Mr. Boumedra said that the former Minister for Human Rights acknowledged never-before-seen abuses in these prisons and detention centres and such information was also passed on to UNAMI through the Iraqi Security Forces. He also mentioned that planning arrangements to visit such prisons could take up to a month and the security and escort necessary was massive and dramatic.
Returning to the numbers, he said that the figures of victims UNAMI received were by the Iraqi Security Forces. These included figures, for instance, of bodies thrown in the streets who the Security Forces said were killed by Daesh and Al-Qaeda. However, credible witness testimony claims that people were killed in prison and their bodies thrown into the streets.
After 2010, UNAMI created a new mechanism for the protection of minorities. Boumedra noted that there are levels of favouritism where some minorities are more protected than others, which Boumedra personally objected to and said, “We need to protect on the basis of citizenship, the rule of law, and access to justice.” In other words, all Iraqis should be protected according to the rule of law and justice system of Iraq. He also warned that creating such a mechanism will divide the society in an un-reconcilable way.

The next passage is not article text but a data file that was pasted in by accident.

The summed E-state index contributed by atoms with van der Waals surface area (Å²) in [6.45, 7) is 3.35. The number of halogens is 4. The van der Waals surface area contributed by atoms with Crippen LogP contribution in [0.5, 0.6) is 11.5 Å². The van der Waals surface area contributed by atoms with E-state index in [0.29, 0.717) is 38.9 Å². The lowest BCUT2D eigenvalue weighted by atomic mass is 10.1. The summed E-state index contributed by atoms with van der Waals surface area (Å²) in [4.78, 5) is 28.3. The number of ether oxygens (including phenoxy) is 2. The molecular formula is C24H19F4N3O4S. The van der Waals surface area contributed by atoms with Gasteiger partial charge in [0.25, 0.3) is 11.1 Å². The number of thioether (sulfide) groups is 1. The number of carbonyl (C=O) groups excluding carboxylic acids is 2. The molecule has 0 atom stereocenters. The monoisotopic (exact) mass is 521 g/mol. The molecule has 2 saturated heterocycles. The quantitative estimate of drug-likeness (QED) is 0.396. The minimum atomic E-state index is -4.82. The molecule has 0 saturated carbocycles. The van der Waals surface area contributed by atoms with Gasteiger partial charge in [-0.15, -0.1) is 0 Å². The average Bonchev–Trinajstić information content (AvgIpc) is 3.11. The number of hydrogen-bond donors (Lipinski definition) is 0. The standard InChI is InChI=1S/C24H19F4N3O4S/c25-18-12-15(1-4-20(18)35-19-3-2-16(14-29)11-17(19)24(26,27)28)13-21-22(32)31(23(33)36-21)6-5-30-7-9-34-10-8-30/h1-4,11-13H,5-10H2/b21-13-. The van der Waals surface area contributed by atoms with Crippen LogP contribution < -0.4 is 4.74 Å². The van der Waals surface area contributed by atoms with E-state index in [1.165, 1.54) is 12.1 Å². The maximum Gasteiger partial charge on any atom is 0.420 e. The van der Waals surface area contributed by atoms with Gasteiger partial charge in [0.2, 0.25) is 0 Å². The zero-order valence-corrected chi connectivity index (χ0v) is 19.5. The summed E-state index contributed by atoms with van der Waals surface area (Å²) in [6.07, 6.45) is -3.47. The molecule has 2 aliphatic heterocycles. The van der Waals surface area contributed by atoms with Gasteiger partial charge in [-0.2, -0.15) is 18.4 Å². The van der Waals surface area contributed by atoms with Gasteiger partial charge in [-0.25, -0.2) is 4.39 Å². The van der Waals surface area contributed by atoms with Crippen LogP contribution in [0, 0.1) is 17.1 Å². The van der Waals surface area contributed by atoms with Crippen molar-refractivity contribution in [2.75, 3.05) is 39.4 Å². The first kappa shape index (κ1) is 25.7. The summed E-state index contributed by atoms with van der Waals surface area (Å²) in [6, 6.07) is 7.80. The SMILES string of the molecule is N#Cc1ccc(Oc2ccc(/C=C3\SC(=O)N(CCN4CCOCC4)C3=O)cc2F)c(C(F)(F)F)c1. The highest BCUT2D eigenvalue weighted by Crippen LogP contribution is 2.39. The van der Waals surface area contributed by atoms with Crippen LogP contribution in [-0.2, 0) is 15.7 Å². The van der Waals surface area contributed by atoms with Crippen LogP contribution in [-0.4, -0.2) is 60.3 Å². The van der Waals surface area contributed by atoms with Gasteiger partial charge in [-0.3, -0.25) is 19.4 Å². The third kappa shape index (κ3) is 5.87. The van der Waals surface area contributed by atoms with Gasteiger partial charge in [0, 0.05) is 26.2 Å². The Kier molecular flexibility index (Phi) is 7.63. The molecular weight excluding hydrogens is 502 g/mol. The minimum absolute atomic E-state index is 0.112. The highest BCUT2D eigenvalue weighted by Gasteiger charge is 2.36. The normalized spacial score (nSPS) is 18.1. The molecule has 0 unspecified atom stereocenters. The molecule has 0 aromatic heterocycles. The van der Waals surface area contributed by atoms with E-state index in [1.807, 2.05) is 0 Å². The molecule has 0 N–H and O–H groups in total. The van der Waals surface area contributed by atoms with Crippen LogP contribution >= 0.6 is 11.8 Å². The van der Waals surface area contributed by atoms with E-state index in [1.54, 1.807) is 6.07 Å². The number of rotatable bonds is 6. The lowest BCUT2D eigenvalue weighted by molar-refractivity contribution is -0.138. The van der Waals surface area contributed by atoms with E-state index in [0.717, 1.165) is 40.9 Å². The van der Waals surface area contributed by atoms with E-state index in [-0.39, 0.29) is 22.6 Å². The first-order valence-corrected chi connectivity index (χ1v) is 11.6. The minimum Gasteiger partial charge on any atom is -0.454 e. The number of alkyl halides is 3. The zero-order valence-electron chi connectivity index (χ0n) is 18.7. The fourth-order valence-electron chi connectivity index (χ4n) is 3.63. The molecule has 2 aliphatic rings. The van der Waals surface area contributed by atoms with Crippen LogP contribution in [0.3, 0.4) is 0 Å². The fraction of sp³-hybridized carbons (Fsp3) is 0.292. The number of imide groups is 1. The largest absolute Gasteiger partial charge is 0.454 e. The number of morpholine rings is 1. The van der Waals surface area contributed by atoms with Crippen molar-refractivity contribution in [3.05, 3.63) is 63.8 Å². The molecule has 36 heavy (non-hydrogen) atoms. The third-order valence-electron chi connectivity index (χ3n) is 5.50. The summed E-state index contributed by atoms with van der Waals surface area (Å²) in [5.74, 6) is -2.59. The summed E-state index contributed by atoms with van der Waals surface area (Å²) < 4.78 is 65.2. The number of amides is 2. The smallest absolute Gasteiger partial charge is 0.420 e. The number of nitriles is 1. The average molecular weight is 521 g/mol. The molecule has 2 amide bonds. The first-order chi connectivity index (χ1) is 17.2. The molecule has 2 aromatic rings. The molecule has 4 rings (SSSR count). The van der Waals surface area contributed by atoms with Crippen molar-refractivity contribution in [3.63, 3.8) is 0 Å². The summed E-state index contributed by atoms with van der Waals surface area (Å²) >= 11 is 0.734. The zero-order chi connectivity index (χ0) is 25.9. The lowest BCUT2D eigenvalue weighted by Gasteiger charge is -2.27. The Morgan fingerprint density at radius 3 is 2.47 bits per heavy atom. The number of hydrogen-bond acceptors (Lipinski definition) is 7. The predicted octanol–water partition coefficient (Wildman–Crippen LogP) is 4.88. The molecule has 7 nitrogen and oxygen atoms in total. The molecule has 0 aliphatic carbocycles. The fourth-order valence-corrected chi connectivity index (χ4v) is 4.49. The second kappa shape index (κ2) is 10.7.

He noted that in terms of security each staff person cost USD 1,000 per month and the Mission had over 1,000 staff members. Considering these numbers, he questioned whether it was really worth it to keep UNAMI going while the job of monitoring really needs only one person, a SR on human rights situation in Iraq. To end, he posed a question, “Shouldn’t we request a Special Rapporteur and close down UNAMI?”
Click here to watch the full record of Mr. Boumedra's presentation.
The third speaker to take the floor was Mr. Inder Comar who spoke on the illegality of the invasion and occupation of Iraq and ended with his overall personal take on the entire situation. He began by noting that on 20 March 2003 the US led countries to invade Iraq. Now 15 years later, it is internationally accepted that it was an illegal act, but unfortunately, we consider it as a remote crisis.
In light of this, Mr. Comar questioned whether we can, today, hold responsible leaders accountable for the invasion and occupation of Iraq. Ultimately, the question is whether we can ever hold great powers responsible. He said, that if we are unable to do this then it is only a matter of time before we witness the annihilation of another state.